DEA Marijuana Eradication: A Failure?


Few things have come to symbolize the anti-marijuana hysteria of the United States government like the federal Drug Enforcement’s Agency much-maligned Domestic Cannabis Eradication/Suppression Program (DCE/SP).

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Since 1979, the DCE/SP program has provided millions of federal tax dollars to state and local police agencies for the express purpose of rooting out illegal marijuana grow operations, destroying cultivated marijuana, and arresting anyone involved in the cultivation, transportation and sale of marijuana.

The DEA has long considered DCE/SP as one of the agency’s crown jewels and a shining example of the DEA’s unstoppable power as an anti-drug crusader.

The reality, however, is that not only has the program been a dismal failure, it may very well have led to an increase in marijuana cultivation by forcing many grow operations indoors, away from the prying eyes of the authorities.

According to figures provided by the DEA, funding and support provided by the program was responsible for the seizure and destruction of 4,300,833 marijuana plants in 2014. Of that total, 3.9 million were from outdoor grow operations, while 396,620 were grown indoors.

The cost of these seizures to American tax payers was approximately 18 million dollars, or an average of $4.18 cents per plant.

However, the average cost does not tell the whole story.

For instance, in 2014, the DEA spent $960,000, or around $60 per plant, to eradicate 16,067 marijuana plants in the state of Oregon – which had legalized marijuana two years earlier, in 2012.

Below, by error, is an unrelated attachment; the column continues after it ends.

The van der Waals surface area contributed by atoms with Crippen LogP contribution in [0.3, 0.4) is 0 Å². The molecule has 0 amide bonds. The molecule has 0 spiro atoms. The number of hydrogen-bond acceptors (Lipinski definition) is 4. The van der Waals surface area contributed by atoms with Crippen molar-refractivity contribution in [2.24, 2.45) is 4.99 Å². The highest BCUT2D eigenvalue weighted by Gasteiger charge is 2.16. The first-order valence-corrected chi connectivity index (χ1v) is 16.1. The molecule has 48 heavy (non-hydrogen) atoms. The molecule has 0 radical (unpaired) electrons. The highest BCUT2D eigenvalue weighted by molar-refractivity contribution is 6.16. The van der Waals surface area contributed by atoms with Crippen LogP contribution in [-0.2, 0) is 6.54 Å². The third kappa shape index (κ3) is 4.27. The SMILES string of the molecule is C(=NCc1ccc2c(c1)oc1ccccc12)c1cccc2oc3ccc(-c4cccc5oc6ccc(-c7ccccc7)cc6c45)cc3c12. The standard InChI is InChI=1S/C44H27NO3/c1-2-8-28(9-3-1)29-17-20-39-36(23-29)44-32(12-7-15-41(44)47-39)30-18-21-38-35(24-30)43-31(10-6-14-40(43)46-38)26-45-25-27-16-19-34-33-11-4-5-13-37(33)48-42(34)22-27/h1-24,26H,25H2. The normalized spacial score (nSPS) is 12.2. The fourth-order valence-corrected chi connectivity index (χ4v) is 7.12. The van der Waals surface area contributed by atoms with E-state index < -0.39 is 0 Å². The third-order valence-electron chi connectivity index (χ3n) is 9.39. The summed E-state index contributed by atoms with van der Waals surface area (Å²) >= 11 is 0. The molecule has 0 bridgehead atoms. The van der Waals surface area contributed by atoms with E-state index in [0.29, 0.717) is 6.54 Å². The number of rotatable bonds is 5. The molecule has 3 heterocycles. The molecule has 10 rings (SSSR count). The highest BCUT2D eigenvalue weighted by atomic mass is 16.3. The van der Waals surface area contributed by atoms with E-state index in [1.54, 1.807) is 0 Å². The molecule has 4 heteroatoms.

Many sources, however, question both the number and the quality of the marijuana seized, claiming the DEA has a tendency to grossly inflate both the quantity and quality of the marijuana it seizes.

The agency’s tendency to make outrageous claims regarding the ‘success’ of the program has come under heavy fire in recent years by members of Congress, who have been steadily working towards defunding and eliminating the program.

Although Congress has not yet successfully accomplished that goal, it is encouraging to see that members have finally realized that the ongoing war on marijuana is a horrible waste of taxpayer dollars  and law enforcement resources.

One day in the not-so-distant future, DCE/SP will almost certainly be eliminated as America continues to move towards legalization and a more common-sense drug policy.


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